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[Caml-list] Restricting Method Overriding/Redefinition in Subclass
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Date: -- (:)
From: chris.danx <chris.danx@n...>
Subject: Re: [Caml-list] Restricting Method Overriding/Redefinition in Subclass
John Prevost wrote:

[snip]

> let use_get_x o = o#get_x
> 
> Here, the function "use_get_x" can be used on instances of any class
> that contains a method get_x : unit -> int.  This is called
> "structural subtyping".  The subtype relationship is based purely on
> what methods exist, not on what classes have been declared to be
> subclasses of others.

I didn't realise OCaml supported this.  I wanted to write code like that 
but didn't realise it was possible in OCaml.  This opens the door to a 
new way of writing programs.  Thanks!

> At this point, you may be wondering "Why is O'Caml like this?  Is it a
> good thing to separate subtyping and subclassing this way?"  So I'll
> give a couple of examples of how this type discipline is less of a
> pain than the one used by Java.

It's not so strange to me.  Separating subtyping from subclassing is 
something I'd read about (in the context of polymorphism and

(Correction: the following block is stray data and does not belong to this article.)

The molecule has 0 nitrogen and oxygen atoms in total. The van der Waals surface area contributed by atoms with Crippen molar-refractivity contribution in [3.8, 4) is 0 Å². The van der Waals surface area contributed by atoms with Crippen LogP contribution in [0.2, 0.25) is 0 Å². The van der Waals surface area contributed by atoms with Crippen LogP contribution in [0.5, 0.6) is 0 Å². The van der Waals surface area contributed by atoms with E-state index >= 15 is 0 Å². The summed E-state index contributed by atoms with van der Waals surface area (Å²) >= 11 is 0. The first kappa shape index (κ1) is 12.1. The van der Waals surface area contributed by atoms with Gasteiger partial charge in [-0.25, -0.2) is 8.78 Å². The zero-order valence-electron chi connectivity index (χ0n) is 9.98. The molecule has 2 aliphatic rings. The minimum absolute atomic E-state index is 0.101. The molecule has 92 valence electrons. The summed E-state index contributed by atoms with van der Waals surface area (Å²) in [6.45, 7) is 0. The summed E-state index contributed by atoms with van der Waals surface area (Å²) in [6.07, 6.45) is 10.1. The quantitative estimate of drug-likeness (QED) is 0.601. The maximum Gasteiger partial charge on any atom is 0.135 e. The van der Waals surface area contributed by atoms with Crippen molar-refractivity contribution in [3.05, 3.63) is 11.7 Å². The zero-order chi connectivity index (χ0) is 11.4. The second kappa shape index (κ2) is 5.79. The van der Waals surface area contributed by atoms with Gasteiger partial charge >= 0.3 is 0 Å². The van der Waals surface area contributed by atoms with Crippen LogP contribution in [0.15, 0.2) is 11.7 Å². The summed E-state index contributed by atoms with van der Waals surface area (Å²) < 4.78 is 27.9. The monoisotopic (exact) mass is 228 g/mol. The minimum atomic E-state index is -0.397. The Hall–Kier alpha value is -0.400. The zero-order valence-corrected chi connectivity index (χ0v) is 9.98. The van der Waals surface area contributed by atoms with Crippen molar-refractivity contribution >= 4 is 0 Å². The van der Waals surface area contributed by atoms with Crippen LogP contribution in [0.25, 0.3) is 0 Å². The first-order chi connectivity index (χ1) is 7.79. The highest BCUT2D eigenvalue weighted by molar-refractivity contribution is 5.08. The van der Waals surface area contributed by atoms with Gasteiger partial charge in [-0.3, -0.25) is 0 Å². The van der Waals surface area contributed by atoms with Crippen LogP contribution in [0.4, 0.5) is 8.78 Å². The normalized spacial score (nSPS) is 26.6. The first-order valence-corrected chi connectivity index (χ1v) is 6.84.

subclassing) and thought was very useful.  It gives you the ability to 
write code that works over different classes of object, without 
specifying the precise type of the object (it's type is implied by the 
methods it has).  This is why I didn't realise OCaml provides the 
ability to do this.  I'd assumed that the typing rules of OCaml enforced 
the fact that the methods and classes had to exist before the inference 
of the type was done and that it'd be one of those classes.  Thinking 
about it that doesn't make much sense.

Now it's clear how the new immediate objects work.  It was a bit 
puzzling before, as there seemed no way to use them.  Immediate objects 
seem to make it trivial to write something like a proxy providing you 
know the methods before hand.  A more interesting case would be if you 
didn't know the methods before hand but you could access them in someway 
and build objects at runtime and you could somehow guarantee the result 
was compatible.  Not sure how that'd fit with OCamls typing scheme, but 
it's interesting to think about.

> 1) Implementing multiple interfaces.

...

> 2) Subclasses that are not subtypes

...

The first one is easy to understand, but the second example took a while 
to get my head around.  I think I understand the implications of it now, 
although it is still a bit unclear to me how the reuse works in this 
example.  I sort of understand it, but bits of it are unclear.  Need to 
think about it for a while.

> I hope my long-winded explanation was useful.

Very!  OCaml is a big language - in the sense there's a lot of power 
there - and some of it is still hidden to me so I appreciated your 
explanation.


Thanks,
Chris

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